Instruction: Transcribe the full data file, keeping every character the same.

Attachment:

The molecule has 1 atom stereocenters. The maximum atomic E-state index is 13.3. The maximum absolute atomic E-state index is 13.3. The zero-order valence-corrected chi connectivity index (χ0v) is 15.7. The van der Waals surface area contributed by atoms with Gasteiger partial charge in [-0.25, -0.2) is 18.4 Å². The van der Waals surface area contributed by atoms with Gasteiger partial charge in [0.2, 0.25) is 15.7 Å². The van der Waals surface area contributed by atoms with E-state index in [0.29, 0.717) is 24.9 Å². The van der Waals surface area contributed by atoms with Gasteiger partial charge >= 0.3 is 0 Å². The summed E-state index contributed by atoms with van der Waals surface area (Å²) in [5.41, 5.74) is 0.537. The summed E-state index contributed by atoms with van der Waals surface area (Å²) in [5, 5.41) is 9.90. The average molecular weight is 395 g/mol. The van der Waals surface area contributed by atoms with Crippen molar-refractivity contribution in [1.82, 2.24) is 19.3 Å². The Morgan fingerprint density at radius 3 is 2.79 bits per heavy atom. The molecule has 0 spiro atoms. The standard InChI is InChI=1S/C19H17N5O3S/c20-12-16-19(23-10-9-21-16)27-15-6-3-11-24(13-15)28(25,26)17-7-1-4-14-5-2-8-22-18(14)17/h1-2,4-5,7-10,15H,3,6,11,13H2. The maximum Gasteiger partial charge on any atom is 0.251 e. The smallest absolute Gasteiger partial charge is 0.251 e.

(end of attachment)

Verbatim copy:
The molecule has 1 atom stereocenters. The maximum atomic E-state index is 13.3. The maximum absolute atomic E-state index is 13.3. The zero-order valence-corrected chi connectivity index (χ0v) is 15.7. The van der Waals surface area contributed by atoms with Gasteiger partial charge in [-0.25, -0.2) is 18.4 Å². The van der Waals surface area contributed by atoms with Gasteiger partial charge in [0.2, 0.25) is 15.7 Å². The van der Waals surface area contributed by atoms with E-state index in [0.29, 0.717) is 24.9 Å². The van der Waals surface area contributed by atoms with Gasteiger partial charge >= 0.3 is 0 Å². The summed E-state index contributed by atoms with van der Waals surface area (Å²) in [5.41, 5.74) is 0.537. The summed E-state index contributed by atoms with van der Waals surface area (Å²) in [5, 5.41) is 9.90. The average molecular weight is 395 g/mol. The van der Waals surface area contributed by atoms with Crippen molar-refractivity contribution in [1.82, 2.24) is 19.3 Å². The Morgan fingerprint density at radius 3 is 2.79 bits per heavy atom. The molecule has 0 spiro atoms. The standard InChI is InChI=1S/C19H17N5O3S/c20-12-16-19(23-10-9-21-16)27-15-6-3-11-24(13-15)28(25,26)17-7-1-4-14-5-2-8-22-18(14)17/h1-2,4-5,7-10,15H,3,6,11,13H2. The maximum Gasteiger partial charge on any atom is 0.251 e. The smallest absolute Gasteiger partial charge is 0.251 e.